So I bought more pills. I only bought ten more because the suddenly nice Nurse Carol tells me she is making a holy stink at the insurance company and she’s pretty sure I’m gonna get my appeal approved so I should hang in there. And then I was gonna save the ten pills too. Maybe every other day?

Here’s the thing. I don’t want to feel like shit for one more day. Not even one. And I have a degenerative disease which basically means that, short of some kind of modern medical miracle, it’s going to just get worse. The idea that I can take a pill every day and feel pretty ok? It’s intoxicating.

So what if I have to set an alarm to get up extra early to take a pill. So what if I have to plan my bedtime to make sure my body (the one that doesn’t feel like it needs rest while dosed) actually gets a lot of rest anyway because the feeling isn’t real. I do need the rest so that means I’m constantly doing simple math in my head…how many hours between taking the pill and drinking coffee? How many hours of sleep if I set my alarm for 6AM? How many chapters can I read before I have to take my nighttime spasm drug that knocks me out? How many, how long, how much?

It’s so worth it.

I’ll budget if my appeal doesn’t go through. I will spend the money and I will take the pill because it’s not failure to admit you need medicine to feel human. I need medicine to feel human!

That’s not giving in. That’s goddamn science!

Provigil vs. Baclofen

In the battle of provigil vs baclofen…One wakes me up. One knocks me out…

Provigil is winning. I’m wide awake. It’s 4AM. And beginning to panic about the wasted day I’ll probably have tomorrow.

Oh well. At least I had the sense to take off. After that 10am conference call I can take a nap, I guess?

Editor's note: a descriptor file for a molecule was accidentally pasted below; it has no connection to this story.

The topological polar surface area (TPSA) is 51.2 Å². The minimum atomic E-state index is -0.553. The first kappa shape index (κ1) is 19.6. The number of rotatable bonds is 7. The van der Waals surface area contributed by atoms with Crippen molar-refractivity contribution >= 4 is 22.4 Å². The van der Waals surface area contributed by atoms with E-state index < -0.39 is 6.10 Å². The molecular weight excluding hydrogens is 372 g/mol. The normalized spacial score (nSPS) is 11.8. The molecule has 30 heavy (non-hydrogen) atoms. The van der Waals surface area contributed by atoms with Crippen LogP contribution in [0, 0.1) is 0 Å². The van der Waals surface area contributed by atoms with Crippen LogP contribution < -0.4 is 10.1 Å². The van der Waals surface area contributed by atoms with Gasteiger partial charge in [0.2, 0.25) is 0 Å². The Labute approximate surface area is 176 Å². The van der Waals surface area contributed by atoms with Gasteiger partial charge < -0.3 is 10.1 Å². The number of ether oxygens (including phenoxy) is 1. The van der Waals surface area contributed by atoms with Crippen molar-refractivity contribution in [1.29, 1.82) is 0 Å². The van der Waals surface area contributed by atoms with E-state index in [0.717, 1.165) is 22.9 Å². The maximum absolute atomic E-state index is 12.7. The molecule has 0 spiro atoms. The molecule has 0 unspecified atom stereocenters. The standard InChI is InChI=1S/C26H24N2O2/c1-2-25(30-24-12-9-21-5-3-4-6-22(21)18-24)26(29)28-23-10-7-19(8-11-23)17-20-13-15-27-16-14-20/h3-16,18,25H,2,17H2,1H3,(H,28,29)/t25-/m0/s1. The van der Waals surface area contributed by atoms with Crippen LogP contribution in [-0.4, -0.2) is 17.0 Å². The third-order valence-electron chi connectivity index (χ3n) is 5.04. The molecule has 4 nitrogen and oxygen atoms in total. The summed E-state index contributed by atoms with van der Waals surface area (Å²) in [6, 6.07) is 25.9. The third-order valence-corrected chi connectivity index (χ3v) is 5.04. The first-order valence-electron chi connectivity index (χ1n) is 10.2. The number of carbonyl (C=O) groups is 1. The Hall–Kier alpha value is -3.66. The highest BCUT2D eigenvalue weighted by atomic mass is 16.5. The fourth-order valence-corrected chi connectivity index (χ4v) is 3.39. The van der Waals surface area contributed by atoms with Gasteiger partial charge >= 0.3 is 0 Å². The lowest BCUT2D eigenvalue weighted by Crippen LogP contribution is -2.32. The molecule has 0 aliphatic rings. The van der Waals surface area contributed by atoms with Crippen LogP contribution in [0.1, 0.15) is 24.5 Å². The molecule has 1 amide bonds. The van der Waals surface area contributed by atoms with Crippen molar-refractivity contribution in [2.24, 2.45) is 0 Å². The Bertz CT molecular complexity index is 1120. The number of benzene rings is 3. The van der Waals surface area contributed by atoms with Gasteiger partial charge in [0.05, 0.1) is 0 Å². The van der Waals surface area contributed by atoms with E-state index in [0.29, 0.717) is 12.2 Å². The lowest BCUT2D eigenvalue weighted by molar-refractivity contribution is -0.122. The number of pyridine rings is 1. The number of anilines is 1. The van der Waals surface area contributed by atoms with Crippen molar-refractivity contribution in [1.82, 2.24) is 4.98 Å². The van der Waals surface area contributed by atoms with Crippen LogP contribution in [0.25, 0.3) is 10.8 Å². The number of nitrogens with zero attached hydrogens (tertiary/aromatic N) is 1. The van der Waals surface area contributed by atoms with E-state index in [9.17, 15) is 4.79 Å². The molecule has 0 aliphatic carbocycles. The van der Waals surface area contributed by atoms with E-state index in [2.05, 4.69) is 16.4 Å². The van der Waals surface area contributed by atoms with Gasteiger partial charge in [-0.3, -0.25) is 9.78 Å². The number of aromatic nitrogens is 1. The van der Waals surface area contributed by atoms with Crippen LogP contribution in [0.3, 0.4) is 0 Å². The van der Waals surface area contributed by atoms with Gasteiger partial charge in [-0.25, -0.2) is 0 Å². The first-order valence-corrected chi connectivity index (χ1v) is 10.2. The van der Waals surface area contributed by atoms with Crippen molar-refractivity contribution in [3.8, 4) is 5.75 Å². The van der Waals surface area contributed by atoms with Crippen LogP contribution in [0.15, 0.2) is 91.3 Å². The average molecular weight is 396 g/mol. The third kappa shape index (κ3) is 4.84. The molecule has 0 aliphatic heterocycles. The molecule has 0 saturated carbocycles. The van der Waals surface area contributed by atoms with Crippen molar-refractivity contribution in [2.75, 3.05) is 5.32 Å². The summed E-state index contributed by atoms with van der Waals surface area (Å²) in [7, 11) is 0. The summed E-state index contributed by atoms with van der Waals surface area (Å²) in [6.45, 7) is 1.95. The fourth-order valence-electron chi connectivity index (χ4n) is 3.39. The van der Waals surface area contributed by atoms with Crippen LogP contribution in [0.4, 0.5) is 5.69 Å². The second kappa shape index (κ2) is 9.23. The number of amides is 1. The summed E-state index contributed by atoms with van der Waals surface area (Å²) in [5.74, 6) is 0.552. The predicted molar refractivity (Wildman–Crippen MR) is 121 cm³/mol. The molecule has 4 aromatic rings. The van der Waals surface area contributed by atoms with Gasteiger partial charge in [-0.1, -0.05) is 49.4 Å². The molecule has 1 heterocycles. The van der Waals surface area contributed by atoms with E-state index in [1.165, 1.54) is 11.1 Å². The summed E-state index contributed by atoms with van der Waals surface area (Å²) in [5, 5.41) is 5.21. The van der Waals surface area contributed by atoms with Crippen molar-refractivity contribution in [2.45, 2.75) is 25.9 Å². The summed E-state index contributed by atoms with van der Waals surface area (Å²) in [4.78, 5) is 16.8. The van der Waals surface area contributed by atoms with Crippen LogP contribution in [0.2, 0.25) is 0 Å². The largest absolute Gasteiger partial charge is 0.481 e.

Adventures with Provigil

I took my first dose of Provigil today.

I’m not sure I loved it. I felt kind of tingly and buzzy all day. Of course, I sort of forgot to eat much and I had a giant coffee so that might not have helped. I forced myself to eat a little turkey sandwich. Then I went to Gina’s for dinner.

Here’s what my brain is like on Provigil…I’m talking or thinking about one thing one minute, then I’m on a completely different track the next.  I have hard time maintaining my focus and train of thought. My legs felt kind of shaky. Shakier? I don’t know. Just funny. Though it is 8:53PM and I am still awake and alert. I wonder if I’ll be able to sleep?  I took it today because I don’t have to work tomorrow so if I don’t sleep, it won’t be a disaster. Also, I wanted to know how I would react to it before I take it for my new business trip later in the week. I leave on Sunday morning for an overnight back to Charlotte for a pitch meeting on Monday. If I’m going to be all jumpy and crazy, I kind of want to know before I’m jumpy and crazy in front of potential clients.

But I guess the upside is, it does indeed give me more energy. Maybe it’s worth the $10/pill I have to pay for it. I probably won’t have to take if every day – maybe even every other would be ok. Or maybe I’ll just take it when I need it. Like when I have to travel. Or when I want to have a night out (god…remember nights out? I almost don’t).

I kind of miss people. I mean, don’t get me wrong. Ninety percent of the time I’m perfectly happy without people. I am happy at home, watching TV or reading and just being. But I haven’t had a social activity outside of work in ages. I just haven’t had the energy or desire. So if this crazy drug can give me the energy to be more social and, well, alive then maybe it’s worth it to feel a little buzzy.

I guess we shall see.